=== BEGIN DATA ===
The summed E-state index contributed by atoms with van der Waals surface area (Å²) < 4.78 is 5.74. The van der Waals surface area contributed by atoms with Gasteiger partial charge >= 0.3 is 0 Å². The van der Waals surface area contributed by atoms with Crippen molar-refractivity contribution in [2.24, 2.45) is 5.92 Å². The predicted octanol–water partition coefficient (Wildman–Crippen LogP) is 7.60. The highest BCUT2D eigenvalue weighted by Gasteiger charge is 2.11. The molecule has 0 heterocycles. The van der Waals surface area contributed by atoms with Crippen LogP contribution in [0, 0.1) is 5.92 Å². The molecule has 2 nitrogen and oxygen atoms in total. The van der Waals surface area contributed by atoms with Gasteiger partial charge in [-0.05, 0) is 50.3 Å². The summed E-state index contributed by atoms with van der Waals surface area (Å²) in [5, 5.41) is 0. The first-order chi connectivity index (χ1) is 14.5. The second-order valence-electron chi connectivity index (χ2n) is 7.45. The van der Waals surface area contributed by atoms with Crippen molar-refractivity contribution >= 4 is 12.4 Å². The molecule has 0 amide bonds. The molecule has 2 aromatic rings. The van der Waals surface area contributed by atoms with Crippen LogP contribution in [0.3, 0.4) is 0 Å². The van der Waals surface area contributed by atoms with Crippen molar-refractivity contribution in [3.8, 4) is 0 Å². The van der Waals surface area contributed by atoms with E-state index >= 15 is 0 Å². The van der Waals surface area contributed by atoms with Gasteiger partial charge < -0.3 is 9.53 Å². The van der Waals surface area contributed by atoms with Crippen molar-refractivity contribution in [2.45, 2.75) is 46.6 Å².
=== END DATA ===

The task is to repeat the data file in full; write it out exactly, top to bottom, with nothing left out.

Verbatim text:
The summed E-state index contributed by atoms with van der Waals surface area (Å²) < 4.78 is 5.74. The van der Waals surface area contributed by atoms with Gasteiger partial charge >= 0.3 is 0 Å². The van der Waals surface area contributed by atoms with Crippen molar-refractivity contribution in [2.24, 2.45) is 5.92 Å². The predicted octanol–water partition coefficient (Wildman–Crippen LogP) is 7.60. The highest BCUT2D eigenvalue weighted by Gasteiger charge is 2.11. The molecule has 0 heterocycles. The van der Waals surface area contributed by atoms with Crippen LogP contribution in [0, 0.1) is 5.92 Å². The molecule has 2 nitrogen and oxygen atoms in total. The van der Waals surface area contributed by atoms with Gasteiger partial charge in [-0.05, 0) is 50.3 Å². The summed E-state index contributed by atoms with van der Waals surface area (Å²) in [5, 5.41) is 0. The first-order chi connectivity index (χ1) is 14.5. The second-order valence-electron chi connectivity index (χ2n) is 7.45. The van der Waals surface area contributed by atoms with Crippen molar-refractivity contribution >= 4 is 12.4 Å². The molecule has 0 amide bonds. The molecule has 2 aromatic rings. The van der Waals surface area contributed by atoms with Crippen LogP contribution in [0.3, 0.4) is 0 Å². The van der Waals surface area contributed by atoms with Crippen molar-refractivity contribution in [3.8, 4) is 0 Å². The van der Waals surface area contributed by atoms with E-state index >= 15 is 0 Å². The van der Waals surface area contributed by atoms with Gasteiger partial charge < -0.3 is 9.53 Å². The van der Waals surface area contributed by atoms with Crippen molar-refractivity contribution in [2.45, 2.75) is 46.6 Å².